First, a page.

Bullying affects all kids, be they victim or perpetrator, and all demographics, says Michele Borba, author and educational psychologist. Borba is the on-screen consultant to the new documentary, "Bullied To Silence" (bulliedtosilence.com). Indeed, verbal and cyberbullying can drive victims to self-destructive behavior and suicide.
"Words do hurt," Borba says. "So many adults don't recognize the severe emotional damage. I still hear 'It's a phase' or 'It'll toughen him up.' I'm appalled."
Following is an edited interview with Borba.
Q: What do parents need to know?
A: The two biggest mistakes are not taking their children's complaints seriously, and allowing it in the first place. There's no excuse for bullying. It's intentional cruelty. We need to stop it.
Q: What's your advice for parents?
A: Stop rescuing. Instead, empower. If you want your child to stick up for herself, don't be so quick to speak for her at a young age. Young children need practice in assertiveness early, so when they need to stand up to a bully, they can.
Take your child seriously when he reports bullying. Reassure that you believe him and will find a way to keep him safe. Research shows 49 percent of kids say they were bullied during a school year, but only 32 percent of parents believed them. Half of the 10-year-olds who told their parents about bullying say the parents didn't even remember the talk.
Distinguish bullying from teasing. Bullying is intentional and mean-spirited, usually repeated, and involves a power imbalance, with the victim unable to hold his own. Bullying involves a higher level of threat and abuse. First, establish it as bullying so you can respond appropriately. Ask, "Was it an accident, or did he hurt you on purpose?" "Did you do or say anything first to upset him?" "Did he do it more than once?" "Did he know he was hurting you?" "Did she care that you were sad or angry?" "Did you tell her to stop?"
If your child is unsure that it's bullying, encourage her to ask witnesses, to get their take.
Q: Do you find adults oblivious to bullying of lesbian, gay, bisexual or transgender youth?
A: Yes. Research shows LGBT youth have among the highest levels of victimization. The frequency and intensity of bullying these kids endure might surprise most adults. When I ask kids who is most likely to be targets of bullies, the word is "different." We need to boost empathy and tolerance in our children.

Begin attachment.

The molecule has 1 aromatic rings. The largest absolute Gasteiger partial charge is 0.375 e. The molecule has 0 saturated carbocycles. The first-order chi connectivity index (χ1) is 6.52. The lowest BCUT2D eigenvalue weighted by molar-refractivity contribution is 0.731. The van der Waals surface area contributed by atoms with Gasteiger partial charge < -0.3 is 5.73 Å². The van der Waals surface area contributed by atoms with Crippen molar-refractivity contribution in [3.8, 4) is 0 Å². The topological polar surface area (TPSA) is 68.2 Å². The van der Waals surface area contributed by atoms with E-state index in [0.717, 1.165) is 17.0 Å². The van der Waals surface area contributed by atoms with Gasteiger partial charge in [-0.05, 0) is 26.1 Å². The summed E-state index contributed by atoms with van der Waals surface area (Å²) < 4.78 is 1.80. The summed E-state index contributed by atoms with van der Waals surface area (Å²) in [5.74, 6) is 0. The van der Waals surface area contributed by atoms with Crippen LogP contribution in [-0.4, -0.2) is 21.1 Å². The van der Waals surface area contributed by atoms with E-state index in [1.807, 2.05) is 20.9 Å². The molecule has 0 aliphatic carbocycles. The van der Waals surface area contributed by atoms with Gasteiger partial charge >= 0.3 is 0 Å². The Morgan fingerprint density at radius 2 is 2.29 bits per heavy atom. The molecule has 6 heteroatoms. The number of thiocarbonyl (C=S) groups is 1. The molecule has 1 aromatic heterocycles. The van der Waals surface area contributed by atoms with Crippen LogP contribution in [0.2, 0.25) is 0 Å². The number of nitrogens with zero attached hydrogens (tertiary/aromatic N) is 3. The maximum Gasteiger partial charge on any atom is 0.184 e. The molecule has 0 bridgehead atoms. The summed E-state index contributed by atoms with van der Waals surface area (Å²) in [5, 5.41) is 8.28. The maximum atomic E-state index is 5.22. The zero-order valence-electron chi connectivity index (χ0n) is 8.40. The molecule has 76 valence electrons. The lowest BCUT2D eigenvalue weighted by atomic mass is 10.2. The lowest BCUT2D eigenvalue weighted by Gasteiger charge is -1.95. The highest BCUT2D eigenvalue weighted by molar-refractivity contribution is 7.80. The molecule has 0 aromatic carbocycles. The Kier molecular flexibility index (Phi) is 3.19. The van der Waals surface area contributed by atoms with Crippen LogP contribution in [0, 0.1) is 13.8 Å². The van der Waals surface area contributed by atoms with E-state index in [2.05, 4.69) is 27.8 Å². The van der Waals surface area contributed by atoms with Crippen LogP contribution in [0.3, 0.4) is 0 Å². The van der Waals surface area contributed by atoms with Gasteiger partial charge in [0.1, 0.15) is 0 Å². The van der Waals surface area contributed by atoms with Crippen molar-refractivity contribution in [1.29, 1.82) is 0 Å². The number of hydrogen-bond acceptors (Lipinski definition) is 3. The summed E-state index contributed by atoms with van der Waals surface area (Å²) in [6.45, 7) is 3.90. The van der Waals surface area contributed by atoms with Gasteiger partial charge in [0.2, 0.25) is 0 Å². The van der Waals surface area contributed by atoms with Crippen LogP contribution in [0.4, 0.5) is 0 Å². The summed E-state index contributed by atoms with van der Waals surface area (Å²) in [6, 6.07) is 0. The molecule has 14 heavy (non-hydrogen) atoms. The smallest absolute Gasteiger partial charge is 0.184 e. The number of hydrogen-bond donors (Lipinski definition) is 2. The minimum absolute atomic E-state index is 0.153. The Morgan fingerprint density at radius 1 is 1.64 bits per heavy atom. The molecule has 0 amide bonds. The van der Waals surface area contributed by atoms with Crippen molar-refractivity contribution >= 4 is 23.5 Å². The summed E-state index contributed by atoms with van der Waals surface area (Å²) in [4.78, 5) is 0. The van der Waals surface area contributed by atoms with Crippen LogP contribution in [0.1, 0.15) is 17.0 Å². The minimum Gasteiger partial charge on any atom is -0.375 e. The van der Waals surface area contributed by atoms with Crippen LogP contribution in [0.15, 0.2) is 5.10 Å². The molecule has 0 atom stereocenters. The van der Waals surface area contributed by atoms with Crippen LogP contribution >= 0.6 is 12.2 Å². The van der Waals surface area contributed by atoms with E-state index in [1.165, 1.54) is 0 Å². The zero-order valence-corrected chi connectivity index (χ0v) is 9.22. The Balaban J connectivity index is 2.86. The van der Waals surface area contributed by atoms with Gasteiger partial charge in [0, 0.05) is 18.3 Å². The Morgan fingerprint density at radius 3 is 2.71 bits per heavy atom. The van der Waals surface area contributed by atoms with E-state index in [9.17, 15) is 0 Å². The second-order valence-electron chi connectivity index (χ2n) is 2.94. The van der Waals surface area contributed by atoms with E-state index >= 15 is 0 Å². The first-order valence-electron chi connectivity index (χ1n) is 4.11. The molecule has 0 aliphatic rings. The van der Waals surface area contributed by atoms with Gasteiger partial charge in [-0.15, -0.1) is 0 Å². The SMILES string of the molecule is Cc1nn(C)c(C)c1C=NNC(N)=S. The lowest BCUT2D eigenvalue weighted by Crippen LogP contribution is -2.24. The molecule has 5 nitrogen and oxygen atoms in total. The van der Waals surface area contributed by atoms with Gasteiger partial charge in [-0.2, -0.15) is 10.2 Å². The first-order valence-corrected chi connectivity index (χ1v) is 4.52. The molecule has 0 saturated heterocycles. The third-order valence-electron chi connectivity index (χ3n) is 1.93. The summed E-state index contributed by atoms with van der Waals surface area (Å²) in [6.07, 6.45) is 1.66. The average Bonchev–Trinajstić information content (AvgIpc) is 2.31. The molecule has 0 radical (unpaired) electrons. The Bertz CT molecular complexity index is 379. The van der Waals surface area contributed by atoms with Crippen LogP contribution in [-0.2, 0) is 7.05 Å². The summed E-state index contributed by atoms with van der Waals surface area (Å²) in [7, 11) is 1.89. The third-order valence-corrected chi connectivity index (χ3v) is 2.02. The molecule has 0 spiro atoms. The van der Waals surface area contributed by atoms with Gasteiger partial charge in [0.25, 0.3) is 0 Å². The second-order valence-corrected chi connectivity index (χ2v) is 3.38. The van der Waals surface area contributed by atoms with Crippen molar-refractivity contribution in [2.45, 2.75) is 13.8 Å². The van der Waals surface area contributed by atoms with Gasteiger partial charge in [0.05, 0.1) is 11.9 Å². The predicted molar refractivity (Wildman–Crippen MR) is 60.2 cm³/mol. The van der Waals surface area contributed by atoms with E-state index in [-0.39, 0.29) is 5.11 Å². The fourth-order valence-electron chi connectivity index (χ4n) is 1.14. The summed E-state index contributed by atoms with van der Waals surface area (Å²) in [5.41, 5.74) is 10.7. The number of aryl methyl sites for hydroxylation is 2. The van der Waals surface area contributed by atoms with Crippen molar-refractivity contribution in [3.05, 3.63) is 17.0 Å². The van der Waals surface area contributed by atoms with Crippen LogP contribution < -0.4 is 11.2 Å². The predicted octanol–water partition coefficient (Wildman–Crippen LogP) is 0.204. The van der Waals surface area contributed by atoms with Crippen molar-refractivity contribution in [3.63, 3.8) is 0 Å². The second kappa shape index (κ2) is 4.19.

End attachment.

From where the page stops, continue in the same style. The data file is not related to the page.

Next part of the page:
Q: Can we help a bully change?
A: The key is to determine why. What is the bully gaining from aggressive behavior? That answer provides the appropriate intervention. Bullying is learned, and can be unlearned. The mistake is to apply a cookie-cutter approach. Bullies bully for many reasons, including poor impulse control, lack of empathy, poor problem-solving skills, low self-esteem.
Q: Do the bullied turn into bullies?
A: We know that 13 percent of the time, bullies or bullied switch roles, so "once a bully, always a bully" doesn't apply. Most school shooters have been bullied repeatedly. In this case, the bullied child, lacking intervention or advocacy, takes matters into his own hands.
What to do if your child is bullied
Michele Borba's advice for parents:
If your child could be injured, step in.
Notify an authority — a teacher, coach, day care worker. If you're not satisfied, go up a level: principal, superintendent, school board. Expect protection. Ask, "What will you do to ensure my child's safety?"
Keep records and evidence such as torn clothing, and witnesses' contact information. Print and keep any vicious instant messages, or threatening emails.
Demand confidentiality: You don't want retaliation. Limit whom you tell.
Your child doesn't feel safe with the bully, so do not allow face-to-face contact. Even apologies should be written.
If you can't get support, your only option may be to remove your child from the class, bus, park program, or even neighborhood and school.
— C.S.M.Copyright © 2014, The Baltimore Sun